So this boy, who was good at climbing things like slides and trees and chimneys, would come home every night covered in dirt. This was proud dirt, dirt with stories to tell. Children know the secrets of dirt and so it wasn’t surprising to see him and his sister, Lola, studying the grime and listening to their stories. The miles traveled and the weather faced and the feet of famous people, all these past things that became stories that were part of the dirt that was part of the filth that covered this one boy this particular day. Lola and him would crouch, bellies to thighs, backs of thighs to calves, feet to the floor, and just imagine the stories that every bit had to tell. The colors hidden in the brown were perhaps the best part, or at least Lola’s favorite part. And then he showered, alone, looking for an hidden secret sneaky wounds and cuts and bleeds underneath his earthy second skin in a fevered hunt that was his own hidden secret sneaky favorite part, and he ate dinner with his loving doting stable wonderful fantastic family and then he went to bed.

But his mother didn’t like how he woke up in the morning before the sun did, how the humming began before her dreams could even end. So this particular night, it was a Tuesday, she took a page from the Tricky Trick Book of her friend Ellen.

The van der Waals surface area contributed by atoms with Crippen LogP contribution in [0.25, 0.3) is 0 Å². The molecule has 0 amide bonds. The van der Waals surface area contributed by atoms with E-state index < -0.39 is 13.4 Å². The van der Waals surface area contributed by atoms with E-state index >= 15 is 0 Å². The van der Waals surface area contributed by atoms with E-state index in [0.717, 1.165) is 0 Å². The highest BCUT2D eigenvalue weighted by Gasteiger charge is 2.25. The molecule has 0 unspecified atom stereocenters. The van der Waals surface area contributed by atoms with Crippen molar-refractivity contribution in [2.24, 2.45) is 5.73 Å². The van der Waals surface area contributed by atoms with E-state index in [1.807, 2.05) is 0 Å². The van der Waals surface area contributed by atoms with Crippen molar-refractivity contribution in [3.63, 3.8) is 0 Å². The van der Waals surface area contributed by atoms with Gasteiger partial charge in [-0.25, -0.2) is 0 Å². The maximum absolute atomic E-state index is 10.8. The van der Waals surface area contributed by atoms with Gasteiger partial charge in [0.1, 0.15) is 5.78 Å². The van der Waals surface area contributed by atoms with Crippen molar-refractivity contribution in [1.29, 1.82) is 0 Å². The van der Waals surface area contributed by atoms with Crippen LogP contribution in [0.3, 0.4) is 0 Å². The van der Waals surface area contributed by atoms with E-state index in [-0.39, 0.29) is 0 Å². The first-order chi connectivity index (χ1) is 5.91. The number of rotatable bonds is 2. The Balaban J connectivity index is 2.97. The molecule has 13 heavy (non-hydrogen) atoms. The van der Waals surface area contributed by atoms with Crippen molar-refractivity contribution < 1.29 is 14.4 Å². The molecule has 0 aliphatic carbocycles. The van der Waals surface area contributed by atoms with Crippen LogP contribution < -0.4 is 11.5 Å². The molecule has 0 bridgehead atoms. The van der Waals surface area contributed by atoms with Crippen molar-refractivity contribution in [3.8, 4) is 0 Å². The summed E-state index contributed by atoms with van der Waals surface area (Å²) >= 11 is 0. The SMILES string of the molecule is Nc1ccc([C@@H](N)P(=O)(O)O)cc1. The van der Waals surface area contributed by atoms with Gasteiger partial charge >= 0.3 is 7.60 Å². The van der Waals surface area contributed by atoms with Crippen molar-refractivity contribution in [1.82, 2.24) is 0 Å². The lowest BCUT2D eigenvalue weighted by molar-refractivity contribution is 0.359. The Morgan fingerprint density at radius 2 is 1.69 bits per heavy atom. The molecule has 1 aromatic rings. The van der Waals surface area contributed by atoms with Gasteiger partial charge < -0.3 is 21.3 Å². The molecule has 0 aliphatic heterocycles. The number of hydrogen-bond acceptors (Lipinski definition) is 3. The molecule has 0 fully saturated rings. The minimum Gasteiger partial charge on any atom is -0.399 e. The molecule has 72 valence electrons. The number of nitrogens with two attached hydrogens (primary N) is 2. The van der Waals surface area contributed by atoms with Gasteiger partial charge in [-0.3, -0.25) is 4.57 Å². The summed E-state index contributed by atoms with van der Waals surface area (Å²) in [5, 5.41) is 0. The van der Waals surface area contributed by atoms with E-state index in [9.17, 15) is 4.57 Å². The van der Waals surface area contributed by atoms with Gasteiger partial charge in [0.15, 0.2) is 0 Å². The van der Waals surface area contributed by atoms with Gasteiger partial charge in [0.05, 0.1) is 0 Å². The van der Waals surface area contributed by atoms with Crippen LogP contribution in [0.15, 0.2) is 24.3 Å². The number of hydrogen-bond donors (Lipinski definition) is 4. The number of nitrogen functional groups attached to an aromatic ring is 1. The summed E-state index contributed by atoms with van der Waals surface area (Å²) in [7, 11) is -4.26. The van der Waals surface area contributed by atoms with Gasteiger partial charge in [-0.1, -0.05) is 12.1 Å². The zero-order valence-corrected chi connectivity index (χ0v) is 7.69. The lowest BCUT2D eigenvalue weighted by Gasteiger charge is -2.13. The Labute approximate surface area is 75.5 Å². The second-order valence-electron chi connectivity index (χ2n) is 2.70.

Ellen had four boys and no man or hair. Everything she had lost in life, she lost to closed angry fists. But no fists had touched her boys and for that she was grateful and, terribly but also more interestingly, irritated. So she had a stroke of genius, the type and severity of which hadn’t come to her since she remembered the name of the song on the radio, since she leaned down into her own mouth and ripped words off the tip of her tongue and flung them out into the air to be used to be heard to be relevant and less haunting. Ellen took a mortar and a pestle to the white pills given to her by her therapist, who isn’t my therapist and whose couch is covered in soft beige leather, pounding and pounding away, really burning fat and building muscle, toning and firming, working and pushing, until the magic of love and physical exercise turned the pretty pills into a fine white mist barely settled in a wooden concave plane. It was hard to contain the glee and the powder, both legally belonging to Ellen, though she tried her hardest to keep both lids tightly screwed on.